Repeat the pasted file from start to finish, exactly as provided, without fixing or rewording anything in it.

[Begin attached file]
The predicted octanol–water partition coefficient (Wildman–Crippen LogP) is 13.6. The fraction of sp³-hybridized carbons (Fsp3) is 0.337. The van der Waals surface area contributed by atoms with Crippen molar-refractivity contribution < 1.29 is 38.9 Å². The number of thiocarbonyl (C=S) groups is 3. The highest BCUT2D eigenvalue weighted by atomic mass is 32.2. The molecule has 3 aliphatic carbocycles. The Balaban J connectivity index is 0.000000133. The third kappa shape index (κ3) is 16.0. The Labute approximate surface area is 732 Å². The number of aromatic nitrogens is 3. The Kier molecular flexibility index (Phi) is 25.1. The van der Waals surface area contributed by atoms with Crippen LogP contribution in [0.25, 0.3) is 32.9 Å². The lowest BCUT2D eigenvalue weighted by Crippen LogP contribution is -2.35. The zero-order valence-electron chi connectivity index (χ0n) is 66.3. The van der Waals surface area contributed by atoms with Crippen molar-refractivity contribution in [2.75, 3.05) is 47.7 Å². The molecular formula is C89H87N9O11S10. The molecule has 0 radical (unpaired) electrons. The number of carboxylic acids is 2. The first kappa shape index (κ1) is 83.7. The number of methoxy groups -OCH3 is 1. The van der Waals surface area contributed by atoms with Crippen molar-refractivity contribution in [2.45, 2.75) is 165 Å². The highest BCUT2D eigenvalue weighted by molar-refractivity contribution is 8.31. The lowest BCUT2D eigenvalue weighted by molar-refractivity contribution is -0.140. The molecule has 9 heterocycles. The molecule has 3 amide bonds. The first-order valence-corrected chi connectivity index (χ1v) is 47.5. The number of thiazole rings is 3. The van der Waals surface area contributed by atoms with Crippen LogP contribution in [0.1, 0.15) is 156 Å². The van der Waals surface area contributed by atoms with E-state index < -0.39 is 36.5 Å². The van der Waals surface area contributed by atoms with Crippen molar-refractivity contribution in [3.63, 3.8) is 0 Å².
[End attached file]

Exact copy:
The predicted octanol–water partition coefficient (Wildman–Crippen LogP) is 13.6. The fraction of sp³-hybridized carbons (Fsp3) is 0.337. The van der Waals surface area contributed by atoms with Crippen molar-refractivity contribution < 1.29 is 38.9 Å². The number of thiocarbonyl (C=S) groups is 3. The highest BCUT2D eigenvalue weighted by atomic mass is 32.2. The molecule has 3 aliphatic carbocycles. The Balaban J connectivity index is 0.000000133. The third kappa shape index (κ3) is 16.0. The Labute approximate surface area is 732 Å². The number of aromatic nitrogens is 3. The Kier molecular flexibility index (Phi) is 25.1. The van der Waals surface area contributed by atoms with Crippen LogP contribution in [0.25, 0.3) is 32.9 Å². The lowest BCUT2D eigenvalue weighted by Crippen LogP contribution is -2.35. The zero-order valence-electron chi connectivity index (χ0n) is 66.3. The van der Waals surface area contributed by atoms with Crippen molar-refractivity contribution in [2.75, 3.05) is 47.7 Å². The molecular formula is C89H87N9O11S10. The molecule has 0 radical (unpaired) electrons. The number of carboxylic acids is 2. The first kappa shape index (κ1) is 83.7. The number of methoxy groups -OCH3 is 1. The van der Waals surface area contributed by atoms with Crippen molar-refractivity contribution in [2.45, 2.75) is 165 Å². The highest BCUT2D eigenvalue weighted by molar-refractivity contribution is 8.31. The lowest BCUT2D eigenvalue weighted by molar-refractivity contribution is -0.140. The molecule has 9 heterocycles. The molecule has 3 amide bonds. The first-order valence-corrected chi connectivity index (χ1v) is 47.5. The number of thiazole rings is 3. The van der Waals surface area contributed by atoms with Crippen LogP contribution in [0.1, 0.15) is 156 Å². The van der Waals surface area contributed by atoms with E-state index < -0.39 is 36.5 Å². The van der Waals surface area contributed by atoms with Crippen molar-refractivity contribution in [3.63, 3.8) is 0 Å².